Space-time types enable expressing more complex throughputs than just fully parallel or sequential

The prior map examples only had fully parallel or sequential throughputs. We need to support other types of throughputs in order to handle all of the image blur designs. We can nest and modify the parameters of the space-time types to express a wider range of throughputs. The two pixel per clock blur design b is partially parallel: it processes more than one pixel per clock but doesn't do the entire image at once. We can encode partially parallel throughputs by composing the TSeq and SSeq types. map_t (map_s add10) :: TSeq 2 0 (SSeq 2 int) -> TSeq 2 0 (SSeq 2 int) has a type signature which encodes a partially parallel throughput. The design accepts and emits two ints per clock for two clocks. The one-third pixel per clock blur design c requires underutilization: it only accepts or emits pixels on some clock cycles. We can encode underutilization by using the second parameter of the TSeq type. map_t add10 :: TSeq 4 1 int has a type signature which encodes underutilization. The design accepts and emits four elements per clock over four clock cycles, but then its input and output interfaces are invalid for the fifth clock cycle.

map_t (map_s add10)
map_t (map_s add10)
Partially parallel and underutilized implementations of a map on an FPGA.

Let's apply the space-time types to the main example: blur

So now that we understand space-time types, let's use them to encode the throughputs of the blur designs. I'll assume that the designs are processing a 4MP image, or 2560x1440 pixels. Design a has a type signature of TSeq (2560*1440) int -> TSeq (2560*1440) int, encoding a throughput of one pixel per clock for 2560x1440 clock cycles. With a clock rate of 250MHz, this design will process the whole image in 15ms. That's fast enough to process 4MP images at 60fps, pretty snazzy! Design b has a type signature of TSeq (2560*1440/2) (SSeq 2 int) -> TSeq (2560*1440/2) (SSeq 2 int), encoding a throughput of two pixels per clock for (2560*1440/2) clock cycles. This design can process a whole image in 7.5ms, assuming a clock rate of 250MHz. If we need to process 4MP images at 120fps, we'll use design b. Finally, if we need to save resources, design c has a type signature of TSeq (2560*1440) (TSeq 1 2 int) -> TSeq (2560*1440) (TSeq 1 2 int), encoding a throughput of one pixel every third clock for (2560*1440*3) clock cycles. We nested the TSeq types in order to create a repeating pattern of valid and invalid clocks, where no data is accepted or emitted. This design can process a whole image in 30ms, assuming a clock rate of 250MHz. That's 30fps, still not too bad.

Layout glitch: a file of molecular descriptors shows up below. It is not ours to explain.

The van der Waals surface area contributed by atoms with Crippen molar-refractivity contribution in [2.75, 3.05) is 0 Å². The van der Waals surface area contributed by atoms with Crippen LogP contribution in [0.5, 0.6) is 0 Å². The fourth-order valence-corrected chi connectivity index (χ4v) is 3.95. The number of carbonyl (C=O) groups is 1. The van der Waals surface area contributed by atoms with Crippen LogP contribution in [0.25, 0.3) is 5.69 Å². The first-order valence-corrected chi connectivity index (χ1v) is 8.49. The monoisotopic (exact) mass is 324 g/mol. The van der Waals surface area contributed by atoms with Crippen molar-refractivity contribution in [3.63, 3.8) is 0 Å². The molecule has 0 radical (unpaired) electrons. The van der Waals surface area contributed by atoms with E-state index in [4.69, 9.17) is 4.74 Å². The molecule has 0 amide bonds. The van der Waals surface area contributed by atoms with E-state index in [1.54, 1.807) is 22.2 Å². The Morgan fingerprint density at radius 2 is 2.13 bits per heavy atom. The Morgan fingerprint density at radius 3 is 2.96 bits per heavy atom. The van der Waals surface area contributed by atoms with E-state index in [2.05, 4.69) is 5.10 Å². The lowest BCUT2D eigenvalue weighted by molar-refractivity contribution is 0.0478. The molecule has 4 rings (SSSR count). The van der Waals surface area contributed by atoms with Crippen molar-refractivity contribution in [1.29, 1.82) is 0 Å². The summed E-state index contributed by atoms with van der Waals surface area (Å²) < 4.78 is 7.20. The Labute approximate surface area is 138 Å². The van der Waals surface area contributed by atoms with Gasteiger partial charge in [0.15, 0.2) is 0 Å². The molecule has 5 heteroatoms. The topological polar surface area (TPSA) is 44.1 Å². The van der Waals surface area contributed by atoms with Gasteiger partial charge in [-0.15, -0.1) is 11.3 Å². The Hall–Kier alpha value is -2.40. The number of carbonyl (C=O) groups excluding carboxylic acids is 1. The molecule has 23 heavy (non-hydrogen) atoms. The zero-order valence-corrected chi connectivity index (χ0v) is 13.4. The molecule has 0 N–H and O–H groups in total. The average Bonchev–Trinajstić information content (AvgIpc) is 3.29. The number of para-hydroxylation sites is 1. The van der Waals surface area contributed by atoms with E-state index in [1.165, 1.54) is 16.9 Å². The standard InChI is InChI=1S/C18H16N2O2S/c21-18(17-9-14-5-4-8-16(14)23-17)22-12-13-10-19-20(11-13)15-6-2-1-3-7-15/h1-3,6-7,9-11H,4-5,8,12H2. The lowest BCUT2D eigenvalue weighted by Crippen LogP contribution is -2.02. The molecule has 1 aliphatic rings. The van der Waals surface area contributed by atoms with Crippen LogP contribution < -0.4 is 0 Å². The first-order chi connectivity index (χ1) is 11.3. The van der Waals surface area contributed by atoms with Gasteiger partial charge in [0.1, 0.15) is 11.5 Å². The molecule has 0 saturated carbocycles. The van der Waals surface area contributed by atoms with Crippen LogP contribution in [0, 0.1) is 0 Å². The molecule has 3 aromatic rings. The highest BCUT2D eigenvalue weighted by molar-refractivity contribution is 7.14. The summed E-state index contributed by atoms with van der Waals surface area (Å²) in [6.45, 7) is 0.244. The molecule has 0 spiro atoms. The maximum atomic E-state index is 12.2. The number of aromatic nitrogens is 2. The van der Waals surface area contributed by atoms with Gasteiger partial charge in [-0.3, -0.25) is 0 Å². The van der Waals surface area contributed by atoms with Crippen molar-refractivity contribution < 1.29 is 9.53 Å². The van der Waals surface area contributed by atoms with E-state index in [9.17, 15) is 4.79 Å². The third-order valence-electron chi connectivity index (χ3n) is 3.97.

Wanna know which design to pick? Check out Aetherling.

It's up to you to pick which design. You could demand 120fps and take the two pixel per clock design. Or, you could save on area and live with 30fps. I suggest a more principled approach: why don't you decide how many FPGA resources you can use for the blur, and then pick the fastest design that will fit. To find out more about this approach, check out Aetherling. As an added bonus, Aetherling also demonstrates how to write code once in a high-level, data parallel DSL called the Sequence Language, and then automatically compile to various Space-Time IR designs with different throughput-resources trade-offs!


Appendix: types of resources on an FPGA

Processors are implemented using transistors. Non-reconfigurable processors, like CPUs, GPUs, or ASICs, use the transistors to implement fixed cores and caches. These compute and memory resources are connected via fixed networks-on-chip. FPGAs use the transistors to provide less efficient but more flexible compute and memory resources that can be configured to implement different designs, such as the image blurring examples above.

The image below shows the resources on an Xilinx FPGA and how they are connected. Each Configurable Logic Block (CLB) is a collection of (1) registers and (2) lookup tables (LUTs) that accept a bit vector and emit a single bit depending on the value of that vector. The LUTs are used to implement general purpose compute operations, like addition or bit shifting. The registers store small values and serve as pipeline registers for improving clock rate. Each Block RAM (BRAM) stores 36Kb of data. BRAMs store larger amounts of data than registers for longer periods of time. The Digital Signal Processors (DSPs) implement multiply-add computations at a higher clock rate than is possible using the LUTs. These resources (CLBs, BRAMs, and DSPs) are connected via a reconfigurable network that can be changed to suit the application. For example, a group of CLBs and BRAMs could be connected to implement a custom memory and memory controller for one of the image blur designs.

A Xilinx FPGA has three types of resources: CLBs, BRAMs, and DSPs. The resources, and their connecting network, can be reconfigured depending on the application.